The Student News Site of Texas A&M University - College Station

The Battalion

The Student News Site of Texas A&M University - College Station

The Battalion

The Student News Site of Texas A&M University - College Station

The Battalion

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Texas A&M University System Chancellor John Sharp attends the Class of 1972 50-year reunion in Kyle Field on April 20, 2022.
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Farewell from the graduating Battalion staff of 2024
Farewell from the graduating Battalion staff of 2024
The BattalionMay 4, 2024

Thousands of students to walk the stage this week

Graduation+cap
Graduation cap

As 7,700 College Station Aggies prepare to walk the stage this week, A&M faculty and staff are busy preparing for the eight local graduation ceremonies, and seniors are reminiscing about their time in Aggieland. 
Texas A&M University will see 8,700 Aggies graduate across the professional and undergraduate campuses, said Lane Stephenson, director of marketing and communications. 
With the increased enrollment in the Dwight College of Engineering, an extra day of graduation ceremonies was added this semester, dividing the College of Engineering into two days and separating undergraduate and graduate ceremonies. 
Due to the extra day of graduation ceremonies, with 16 total ceremonies across the campuses, there will not be a commencement speaker this year, Stephenson said. Instead, comments will be made by university officials. 
Shannon Smith, English senior, said she hopes her commencement will allow her to think of her time at A&M in a unique way. 
“I hope that commencement will give me an opportunity to reflect on my time here and to celebrate all of the memories I have made and the people I have shared them with,” Smith said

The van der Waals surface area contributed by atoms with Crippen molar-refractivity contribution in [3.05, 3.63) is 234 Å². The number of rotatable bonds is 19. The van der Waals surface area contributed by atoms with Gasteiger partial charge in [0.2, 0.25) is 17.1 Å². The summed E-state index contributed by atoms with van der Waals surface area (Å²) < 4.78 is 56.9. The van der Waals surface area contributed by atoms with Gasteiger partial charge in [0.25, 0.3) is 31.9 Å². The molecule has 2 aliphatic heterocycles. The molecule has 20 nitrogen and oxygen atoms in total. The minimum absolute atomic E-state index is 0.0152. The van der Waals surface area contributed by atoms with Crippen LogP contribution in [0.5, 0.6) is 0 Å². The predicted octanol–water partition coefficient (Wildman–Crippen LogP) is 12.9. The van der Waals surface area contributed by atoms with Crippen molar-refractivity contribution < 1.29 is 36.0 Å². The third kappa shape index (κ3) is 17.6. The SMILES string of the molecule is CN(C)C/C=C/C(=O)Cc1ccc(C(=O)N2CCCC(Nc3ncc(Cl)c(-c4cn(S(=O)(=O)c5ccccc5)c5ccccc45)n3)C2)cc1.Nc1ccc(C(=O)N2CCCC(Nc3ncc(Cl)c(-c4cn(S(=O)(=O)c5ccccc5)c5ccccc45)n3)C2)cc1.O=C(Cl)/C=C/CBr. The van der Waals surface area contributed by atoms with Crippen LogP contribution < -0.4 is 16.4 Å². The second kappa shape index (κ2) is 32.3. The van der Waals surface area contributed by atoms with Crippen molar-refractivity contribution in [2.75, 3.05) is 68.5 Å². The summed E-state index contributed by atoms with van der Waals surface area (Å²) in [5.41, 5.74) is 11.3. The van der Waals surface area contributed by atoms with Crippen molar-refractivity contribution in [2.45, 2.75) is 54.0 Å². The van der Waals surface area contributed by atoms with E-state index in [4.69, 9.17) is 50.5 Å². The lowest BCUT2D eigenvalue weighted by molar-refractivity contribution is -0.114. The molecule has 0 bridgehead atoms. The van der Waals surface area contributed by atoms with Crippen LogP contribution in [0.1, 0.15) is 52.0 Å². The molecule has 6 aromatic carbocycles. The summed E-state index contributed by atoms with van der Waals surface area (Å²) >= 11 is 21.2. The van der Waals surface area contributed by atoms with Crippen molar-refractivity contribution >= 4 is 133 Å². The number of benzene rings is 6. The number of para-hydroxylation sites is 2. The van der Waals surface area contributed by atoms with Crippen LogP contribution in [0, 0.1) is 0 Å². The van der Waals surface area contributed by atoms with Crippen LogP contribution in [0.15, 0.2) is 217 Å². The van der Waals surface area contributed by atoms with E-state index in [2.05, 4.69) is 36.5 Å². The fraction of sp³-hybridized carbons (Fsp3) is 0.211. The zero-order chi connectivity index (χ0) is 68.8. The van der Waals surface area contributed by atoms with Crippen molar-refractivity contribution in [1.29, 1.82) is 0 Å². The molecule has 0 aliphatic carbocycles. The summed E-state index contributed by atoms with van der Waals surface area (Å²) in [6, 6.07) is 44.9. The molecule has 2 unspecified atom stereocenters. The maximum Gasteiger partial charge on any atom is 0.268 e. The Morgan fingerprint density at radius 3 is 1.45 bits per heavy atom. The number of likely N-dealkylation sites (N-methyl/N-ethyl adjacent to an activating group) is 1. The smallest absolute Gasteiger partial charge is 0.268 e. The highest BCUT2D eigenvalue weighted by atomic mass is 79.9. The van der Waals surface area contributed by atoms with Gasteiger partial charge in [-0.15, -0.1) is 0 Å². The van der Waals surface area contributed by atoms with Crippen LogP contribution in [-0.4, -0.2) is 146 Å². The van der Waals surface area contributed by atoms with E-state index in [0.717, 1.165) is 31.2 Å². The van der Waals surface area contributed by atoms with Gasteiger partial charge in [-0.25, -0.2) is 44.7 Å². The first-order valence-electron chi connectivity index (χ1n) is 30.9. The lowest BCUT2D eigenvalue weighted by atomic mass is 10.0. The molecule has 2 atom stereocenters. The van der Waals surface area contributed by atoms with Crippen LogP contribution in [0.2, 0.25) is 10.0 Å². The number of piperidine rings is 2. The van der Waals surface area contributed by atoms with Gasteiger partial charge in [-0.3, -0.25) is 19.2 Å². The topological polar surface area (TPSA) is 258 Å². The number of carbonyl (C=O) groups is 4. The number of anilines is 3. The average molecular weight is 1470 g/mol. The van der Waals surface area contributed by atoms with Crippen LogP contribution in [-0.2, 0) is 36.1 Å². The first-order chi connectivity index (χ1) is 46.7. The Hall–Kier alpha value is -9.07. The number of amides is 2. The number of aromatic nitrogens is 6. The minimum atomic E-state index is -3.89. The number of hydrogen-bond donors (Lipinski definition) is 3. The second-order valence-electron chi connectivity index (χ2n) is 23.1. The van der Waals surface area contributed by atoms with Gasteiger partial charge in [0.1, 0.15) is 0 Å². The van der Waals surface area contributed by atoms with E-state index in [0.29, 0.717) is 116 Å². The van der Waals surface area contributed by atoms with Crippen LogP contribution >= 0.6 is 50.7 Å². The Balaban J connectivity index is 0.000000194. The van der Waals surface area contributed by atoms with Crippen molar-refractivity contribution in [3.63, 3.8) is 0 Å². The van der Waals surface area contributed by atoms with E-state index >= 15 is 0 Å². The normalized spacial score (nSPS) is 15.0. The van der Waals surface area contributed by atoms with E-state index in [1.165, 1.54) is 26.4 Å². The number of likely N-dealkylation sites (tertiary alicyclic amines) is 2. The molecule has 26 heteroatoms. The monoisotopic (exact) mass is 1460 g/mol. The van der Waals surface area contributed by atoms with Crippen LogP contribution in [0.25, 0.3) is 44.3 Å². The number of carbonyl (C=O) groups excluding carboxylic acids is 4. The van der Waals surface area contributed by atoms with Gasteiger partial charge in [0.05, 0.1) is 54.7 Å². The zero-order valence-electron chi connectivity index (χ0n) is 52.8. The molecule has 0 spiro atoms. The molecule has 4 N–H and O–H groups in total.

For some students, like meteorology senior Coryn Collins, the fact that graduation is upon her is difficult to grasp.
“Graduating in a week hasn’t really hit me hard yet,” Collins said. “However, it’s hard to swallow the fact that in under a week, a lot of my closest friends-turned-family won’t be in the same city with me anymore, and that just sucks. I will miss this amazing university and all it has done for me.” 
The feeling of graduating is surreal, said Armando Loera, health senior. Lorea said he is a bit sad to walk the stage, but mainly excited to be graduating. 
“It didn’t actually hit me until I picked up my cap and gown,” Loera said. “The four years in Aggieland went by too fast, but I am grateful for all the friends and memories that I made here.”
Annabelle Hutchinson, political science senior, said her time at A&M has been filled with many great memories and she feels reflective now at the end of her college term. Hutchinson said one of her favorite Aggie memories was the Alabama football game in 2012.   
“I was watching the game with a big group of friends at an apartment complex, and when we intercepted the ball in the fourth and won the game, the whole apartment complex was rocking,” Hutchinson said. “Immediately after the clock wound down, you could hear people yelling, honking cars in the street and it was hilarious when all of my friends and at least 40 other people in the apartment complex decided to jump in the pool with all their clothes on to celebrate.” 
As she prepares to enter law school, Smith said her advice to incoming Texas A&M freshmen is to get as involved on campus as possible.  
“All of my best experiences at A&M were made possible by the fact that I put myself out there and tried something new,” Smith said. “So if you are even contemplating joining an organization, apply.” 
Brandon Clingman, telecommunication media studies senior, said A&M is an easy place to get involved and he encouraged incoming students to take every chance they could to make lasting college memories.
“Being cool is overrated,” Clingman said. “Be yourself, have fun and don’t waste your time trying to impress people. There’s such an ease in getting involved at A&M. When they say there’s something for everyone, they mean it.” 
Collins said now that she is graduating, her advice is to take college slow and not try to rush through it. 
“College is not a sprint, it’s a marathon,” Collins said. “A lot of entering freshmen, including myself, pile on the hours with extremely challenging classes their first semester which ends up hurting them. It’s important to get used to college and develop a great friend base too.”

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